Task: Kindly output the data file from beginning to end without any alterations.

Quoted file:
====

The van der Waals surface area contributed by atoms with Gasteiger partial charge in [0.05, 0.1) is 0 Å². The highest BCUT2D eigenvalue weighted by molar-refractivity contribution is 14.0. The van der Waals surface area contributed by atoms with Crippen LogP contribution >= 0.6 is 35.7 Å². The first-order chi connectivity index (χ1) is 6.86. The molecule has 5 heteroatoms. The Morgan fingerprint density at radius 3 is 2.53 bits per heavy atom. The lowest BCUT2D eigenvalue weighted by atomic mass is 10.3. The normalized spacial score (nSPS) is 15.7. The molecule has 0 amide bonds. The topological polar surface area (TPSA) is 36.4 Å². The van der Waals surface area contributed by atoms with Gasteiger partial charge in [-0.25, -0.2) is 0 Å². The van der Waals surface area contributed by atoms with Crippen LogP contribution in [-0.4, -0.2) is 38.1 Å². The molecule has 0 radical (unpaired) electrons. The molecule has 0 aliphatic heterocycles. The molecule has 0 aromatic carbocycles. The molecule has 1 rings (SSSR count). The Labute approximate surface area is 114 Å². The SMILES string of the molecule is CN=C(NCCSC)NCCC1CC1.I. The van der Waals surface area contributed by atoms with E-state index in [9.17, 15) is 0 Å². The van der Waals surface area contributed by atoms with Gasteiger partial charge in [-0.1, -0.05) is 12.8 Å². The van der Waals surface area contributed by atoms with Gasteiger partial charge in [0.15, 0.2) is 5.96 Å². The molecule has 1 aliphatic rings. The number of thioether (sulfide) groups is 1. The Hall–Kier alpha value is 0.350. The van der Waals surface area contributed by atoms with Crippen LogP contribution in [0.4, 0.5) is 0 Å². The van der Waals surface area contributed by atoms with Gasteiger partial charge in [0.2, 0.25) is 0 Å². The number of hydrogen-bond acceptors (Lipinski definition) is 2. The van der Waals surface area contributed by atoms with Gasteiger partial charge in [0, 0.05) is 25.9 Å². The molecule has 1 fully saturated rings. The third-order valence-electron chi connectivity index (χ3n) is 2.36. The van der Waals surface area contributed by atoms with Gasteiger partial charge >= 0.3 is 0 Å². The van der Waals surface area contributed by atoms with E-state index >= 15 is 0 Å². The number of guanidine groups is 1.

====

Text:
The van der Waals surface area contributed by atoms with Gasteiger partial charge in [0.05, 0.1) is 0 Å². The highest BCUT2D eigenvalue weighted by molar-refractivity contribution is 14.0. The van der Waals surface area contributed by atoms with Crippen LogP contribution >= 0.6 is 35.7 Å². The first-order chi connectivity index (χ1) is 6.86. The molecule has 5 heteroatoms. The Morgan fingerprint density at radius 3 is 2.53 bits per heavy atom. The lowest BCUT2D eigenvalue weighted by atomic mass is 10.3. The normalized spacial score (nSPS) is 15.7. The molecule has 0 amide bonds. The topological polar surface area (TPSA) is 36.4 Å². The van der Waals surface area contributed by atoms with Gasteiger partial charge in [-0.25, -0.2) is 0 Å². The van der Waals surface area contributed by atoms with Crippen LogP contribution in [-0.4, -0.2) is 38.1 Å². The molecule has 0 radical (unpaired) electrons. The molecule has 0 aliphatic heterocycles. The molecule has 0 aromatic carbocycles. The molecule has 1 rings (SSSR count). The Labute approximate surface area is 114 Å². The SMILES string of the molecule is CN=C(NCCSC)NCCC1CC1.I. The van der Waals surface area contributed by atoms with E-state index in [9.17, 15) is 0 Å². The van der Waals surface area contributed by atoms with Gasteiger partial charge in [-0.1, -0.05) is 12.8 Å². The van der Waals surface area contributed by atoms with Gasteiger partial charge in [0.15, 0.2) is 5.96 Å². The molecule has 1 aliphatic rings. The number of thioether (sulfide) groups is 1. The Hall–Kier alpha value is 0.350. The van der Waals surface area contributed by atoms with Crippen LogP contribution in [0.4, 0.5) is 0 Å². The van der Waals surface area contributed by atoms with Gasteiger partial charge in [0.2, 0.25) is 0 Å². The number of hydrogen-bond acceptors (Lipinski definition) is 2. The van der Waals surface area contributed by atoms with Gasteiger partial charge in [0, 0.05) is 25.9 Å². The molecule has 1 fully saturated rings. The third-order valence-electron chi connectivity index (χ3n) is 2.36. The van der Waals surface area contributed by atoms with Gasteiger partial charge >= 0.3 is 0 Å². The van der Waals surface area contributed by atoms with E-state index >= 15 is 0 Å². The number of guanidine groups is 1.